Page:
A system suits all stocks, except ETFs/QQQ/Etc.? Do you know Why?

Discussion in 'ETFs' started by OddTrader, Jul 1, 2008.

  1. I like to learn new ideas.

    Do you know of any trading system/ method that trades/suits all stocks, except ETFs/QQQ/Etc.?

    Do you understand why? Are ETFs also stocks? Is that logical at all?

  2. Here is a new idea for you.

    F = I ( 1 + i)^n

    where F = Final Capital

    I = Initial Capital

    i = profit per turn

    n = number of turns per year.

    The following set of citations are where you are changing the relative importance of things for your own reasons. These changes in relative importance are your business and you can do what you want. What you do certainly flies in the face of "liking to learn new ideas" and that contradiction for you to continue to support is your business.

    Some traders are very successful; others are marginal and yet others fail.

    A method designed to suit all stocks is a low quality method. All stocks are not alike. With this recognition (try it on for mental size for a moment) then other considerations can be put on the table.

    n is the most powerful single variable contributor to the formula I typed. What small group of stocks or instruments would best be used to keep this variable at a maximum.

    For three systems I use the annual value of n is approximately 100, 7500, and 12.

    To get these to work my universes respectively are 150, 1 and 250 on average. the 150 could drop to 75 and the 1 could be 25 and the 250 could be adjusted to 1000 or so without degriedation of the values of i or n.

    For the first method, using and n of 100 and an i of 0.1, the maximum value of I is the product of the instrument price times 100,000.

    EFT's and QQQQ, as you have been told do not fit the universe criteria you have been given. This is old information to you. Nothing new to you.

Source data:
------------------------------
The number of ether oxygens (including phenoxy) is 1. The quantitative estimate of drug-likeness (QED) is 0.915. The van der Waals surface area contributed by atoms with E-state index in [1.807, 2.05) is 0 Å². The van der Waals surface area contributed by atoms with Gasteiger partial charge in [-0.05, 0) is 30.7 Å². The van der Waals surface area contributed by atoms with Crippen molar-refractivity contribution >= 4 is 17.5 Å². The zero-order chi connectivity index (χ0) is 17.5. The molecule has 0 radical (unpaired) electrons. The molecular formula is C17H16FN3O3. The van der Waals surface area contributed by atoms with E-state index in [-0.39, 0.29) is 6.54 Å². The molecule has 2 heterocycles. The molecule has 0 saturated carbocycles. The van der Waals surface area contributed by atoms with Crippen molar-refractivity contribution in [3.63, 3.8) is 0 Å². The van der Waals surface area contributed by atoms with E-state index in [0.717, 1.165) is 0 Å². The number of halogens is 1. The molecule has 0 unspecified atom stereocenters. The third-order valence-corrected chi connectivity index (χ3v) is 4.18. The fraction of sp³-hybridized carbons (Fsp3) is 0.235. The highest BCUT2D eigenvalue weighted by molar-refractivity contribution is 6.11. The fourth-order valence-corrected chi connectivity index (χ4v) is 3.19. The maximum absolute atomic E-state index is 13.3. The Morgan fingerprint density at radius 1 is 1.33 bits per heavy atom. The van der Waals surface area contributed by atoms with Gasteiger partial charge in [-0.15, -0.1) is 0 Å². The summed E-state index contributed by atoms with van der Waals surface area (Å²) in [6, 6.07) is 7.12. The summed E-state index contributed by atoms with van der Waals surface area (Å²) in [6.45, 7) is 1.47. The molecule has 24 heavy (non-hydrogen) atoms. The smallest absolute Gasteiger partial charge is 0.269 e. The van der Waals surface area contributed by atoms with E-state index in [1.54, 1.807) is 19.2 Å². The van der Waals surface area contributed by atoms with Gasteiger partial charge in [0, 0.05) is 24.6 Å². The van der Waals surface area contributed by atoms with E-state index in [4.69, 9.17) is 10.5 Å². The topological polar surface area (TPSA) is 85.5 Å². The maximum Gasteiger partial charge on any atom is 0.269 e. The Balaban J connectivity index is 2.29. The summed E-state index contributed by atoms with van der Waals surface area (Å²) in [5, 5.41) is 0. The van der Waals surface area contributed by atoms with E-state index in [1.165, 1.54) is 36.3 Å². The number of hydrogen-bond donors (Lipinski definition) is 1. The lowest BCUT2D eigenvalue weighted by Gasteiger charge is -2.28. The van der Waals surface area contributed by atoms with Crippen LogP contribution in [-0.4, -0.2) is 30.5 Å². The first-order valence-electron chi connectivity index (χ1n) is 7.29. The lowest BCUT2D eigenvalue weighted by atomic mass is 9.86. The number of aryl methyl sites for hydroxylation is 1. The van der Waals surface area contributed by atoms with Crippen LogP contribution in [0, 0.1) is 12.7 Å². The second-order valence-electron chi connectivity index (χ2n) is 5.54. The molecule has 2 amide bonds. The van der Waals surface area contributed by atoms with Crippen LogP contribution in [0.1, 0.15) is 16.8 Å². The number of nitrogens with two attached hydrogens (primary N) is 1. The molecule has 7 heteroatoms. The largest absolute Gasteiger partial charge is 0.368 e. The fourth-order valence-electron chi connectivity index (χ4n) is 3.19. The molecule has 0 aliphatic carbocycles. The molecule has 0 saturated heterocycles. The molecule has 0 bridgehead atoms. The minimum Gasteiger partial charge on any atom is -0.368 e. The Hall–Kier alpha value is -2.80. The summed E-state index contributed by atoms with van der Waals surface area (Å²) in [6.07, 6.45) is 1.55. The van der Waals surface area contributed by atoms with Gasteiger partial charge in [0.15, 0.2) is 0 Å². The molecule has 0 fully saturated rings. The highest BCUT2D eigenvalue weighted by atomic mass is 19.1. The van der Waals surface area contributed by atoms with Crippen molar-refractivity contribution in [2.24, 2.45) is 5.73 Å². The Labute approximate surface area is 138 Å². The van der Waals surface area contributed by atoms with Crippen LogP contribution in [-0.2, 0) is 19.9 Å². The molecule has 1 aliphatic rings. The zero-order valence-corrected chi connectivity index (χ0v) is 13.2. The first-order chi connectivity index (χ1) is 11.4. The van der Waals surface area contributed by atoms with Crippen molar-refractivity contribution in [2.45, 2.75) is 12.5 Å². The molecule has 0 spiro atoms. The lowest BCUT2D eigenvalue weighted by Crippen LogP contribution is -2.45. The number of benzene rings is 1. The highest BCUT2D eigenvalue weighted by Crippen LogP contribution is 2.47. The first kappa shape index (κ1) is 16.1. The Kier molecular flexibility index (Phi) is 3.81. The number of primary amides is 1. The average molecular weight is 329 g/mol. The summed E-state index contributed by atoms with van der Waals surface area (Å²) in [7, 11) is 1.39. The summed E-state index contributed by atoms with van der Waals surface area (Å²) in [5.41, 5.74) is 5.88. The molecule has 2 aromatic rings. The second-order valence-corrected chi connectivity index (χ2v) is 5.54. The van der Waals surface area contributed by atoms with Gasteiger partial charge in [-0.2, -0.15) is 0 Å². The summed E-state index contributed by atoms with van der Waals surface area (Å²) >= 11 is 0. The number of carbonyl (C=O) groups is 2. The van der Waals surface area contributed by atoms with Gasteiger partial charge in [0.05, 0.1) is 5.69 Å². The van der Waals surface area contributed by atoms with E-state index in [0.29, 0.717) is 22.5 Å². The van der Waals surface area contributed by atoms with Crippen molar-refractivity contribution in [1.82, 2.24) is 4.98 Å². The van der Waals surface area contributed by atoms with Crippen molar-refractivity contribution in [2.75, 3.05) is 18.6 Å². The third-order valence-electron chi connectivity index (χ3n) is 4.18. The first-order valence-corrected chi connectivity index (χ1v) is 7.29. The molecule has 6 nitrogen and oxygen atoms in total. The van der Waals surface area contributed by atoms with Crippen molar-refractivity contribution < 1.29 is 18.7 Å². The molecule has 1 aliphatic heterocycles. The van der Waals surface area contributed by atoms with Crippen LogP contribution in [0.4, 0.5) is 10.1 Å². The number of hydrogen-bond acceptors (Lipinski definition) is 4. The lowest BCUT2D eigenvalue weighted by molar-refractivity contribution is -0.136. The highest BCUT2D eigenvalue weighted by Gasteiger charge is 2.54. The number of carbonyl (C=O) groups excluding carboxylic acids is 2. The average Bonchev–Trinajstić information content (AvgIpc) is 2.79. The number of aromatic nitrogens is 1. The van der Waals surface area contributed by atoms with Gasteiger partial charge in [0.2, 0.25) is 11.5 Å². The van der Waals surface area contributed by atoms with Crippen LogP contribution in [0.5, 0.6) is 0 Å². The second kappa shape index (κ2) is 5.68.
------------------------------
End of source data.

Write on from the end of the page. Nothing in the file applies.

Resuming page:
You do not understand why; that probably will not change for you.

    If you do get to understand that all stocks are not alike, you may be able to understand that sorting stocks is done.

    Here are some examples: ETF's and QQQQ baskets. Why did they make these baskets? The reasons are well known and the reasons are based upon the beliefs of those who follow the CW algorthms.

    I decided to eliminate the CW handicaps found in the CW algorithms with the model (pool extraction) I use for the methods I practise.

    You believe in using these handicaps. I do not simply because they may be eliminated by making use of alternatives. All of this is OT regarding the limitations of this thread.
  3. Words, words, and more words! :p
  4. ETF's trade like stocks. At the time a person buys/sells, they get in/out at the price executed intra-day, which is unlike mutual funds that have to calculate NAV at the close.

    By having to calculate NAV, a person could say sell at 10:00 am, and not really know what they're going to wind up until the end of the day with mut funds. I forsee mutual funds becoming less and less attractive in the coming years for retirement assets in qualified plans.
  5. Tums


    You have been hammering at this for years. LOL.
    YOu might get it this time.
  6. We all know and understand Jack posting on ET just for fun, nothing serious, really!

    I simply use his words for asking others' comments.:)
  7. I do not think he (or Trader666) understands what high Beta means.

    He does not see the inverse relationship of baskets and high beta.

    Why he cannot get in his head how eliminating predicting, risk and restrictive money management is a pragmatic practice is beyond the pale.

    He is now complaining that words are used to respond even though I began my post mathematically to eliminate just the use of words and I interjected several cases as well.
  8. If you've been at ET since 2003 and still don't know the difference between a stock AND an ETF you might be one of the dumber people here. And that is truly tough to do :D

  9. Looks like you a very intelligent trader have extraordinary comprehension skills and abilities beyond trading!
    #10     Jul 1, 2008